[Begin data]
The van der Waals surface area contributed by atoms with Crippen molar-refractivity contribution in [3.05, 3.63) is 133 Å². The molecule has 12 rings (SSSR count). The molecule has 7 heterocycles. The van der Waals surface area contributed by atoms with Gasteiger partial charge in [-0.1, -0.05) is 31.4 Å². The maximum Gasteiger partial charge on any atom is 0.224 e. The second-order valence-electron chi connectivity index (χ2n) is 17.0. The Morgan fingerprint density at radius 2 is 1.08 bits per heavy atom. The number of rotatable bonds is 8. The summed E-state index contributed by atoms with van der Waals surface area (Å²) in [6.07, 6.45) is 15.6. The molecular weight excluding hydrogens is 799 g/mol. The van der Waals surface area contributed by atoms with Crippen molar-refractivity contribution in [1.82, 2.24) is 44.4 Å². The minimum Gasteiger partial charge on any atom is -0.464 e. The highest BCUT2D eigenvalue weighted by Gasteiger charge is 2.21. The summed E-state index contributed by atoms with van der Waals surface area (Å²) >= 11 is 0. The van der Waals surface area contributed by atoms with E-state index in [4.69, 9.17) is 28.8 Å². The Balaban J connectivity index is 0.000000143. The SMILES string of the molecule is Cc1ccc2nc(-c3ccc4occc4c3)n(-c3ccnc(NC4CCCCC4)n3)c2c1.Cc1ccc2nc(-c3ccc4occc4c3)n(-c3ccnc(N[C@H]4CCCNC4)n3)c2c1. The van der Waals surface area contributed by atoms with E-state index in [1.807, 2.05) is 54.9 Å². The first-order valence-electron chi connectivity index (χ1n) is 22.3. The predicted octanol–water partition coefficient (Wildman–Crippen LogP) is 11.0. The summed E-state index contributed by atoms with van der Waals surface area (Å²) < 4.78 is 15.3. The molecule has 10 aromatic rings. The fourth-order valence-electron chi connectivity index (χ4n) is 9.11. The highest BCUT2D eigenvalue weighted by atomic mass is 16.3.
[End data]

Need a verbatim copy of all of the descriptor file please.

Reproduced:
The van der Waals surface area contributed by atoms with Crippen molar-refractivity contribution in [3.05, 3.63) is 133 Å². The molecule has 12 rings (SSSR count). The molecule has 7 heterocycles. The van der Waals surface area contributed by atoms with Gasteiger partial charge in [-0.1, -0.05) is 31.4 Å². The maximum Gasteiger partial charge on any atom is 0.224 e. The second-order valence-electron chi connectivity index (χ2n) is 17.0. The Morgan fingerprint density at radius 2 is 1.08 bits per heavy atom. The number of rotatable bonds is 8. The summed E-state index contributed by atoms with van der Waals surface area (Å²) in [6.07, 6.45) is 15.6. The molecular weight excluding hydrogens is 799 g/mol. The van der Waals surface area contributed by atoms with Crippen molar-refractivity contribution in [1.82, 2.24) is 44.4 Å². The minimum Gasteiger partial charge on any atom is -0.464 e. The highest BCUT2D eigenvalue weighted by Gasteiger charge is 2.21. The summed E-state index contributed by atoms with van der Waals surface area (Å²) >= 11 is 0. The van der Waals surface area contributed by atoms with E-state index in [4.69, 9.17) is 28.8 Å². The Balaban J connectivity index is 0.000000143. The SMILES string of the molecule is Cc1ccc2nc(-c3ccc4occc4c3)n(-c3ccnc(NC4CCCCC4)n3)c2c1.Cc1ccc2nc(-c3ccc4occc4c3)n(-c3ccnc(N[C@H]4CCCNC4)n3)c2c1. The van der Waals surface area contributed by atoms with E-state index in [1.807, 2.05) is 54.9 Å². The first-order valence-electron chi connectivity index (χ1n) is 22.3. The predicted octanol–water partition coefficient (Wildman–Crippen LogP) is 11.0. The summed E-state index contributed by atoms with van der Waals surface area (Å²) < 4.78 is 15.3. The molecule has 10 aromatic rings. The fourth-order valence-electron chi connectivity index (χ4n) is 9.11. The highest BCUT2D eigenvalue weighted by atomic mass is 16.3.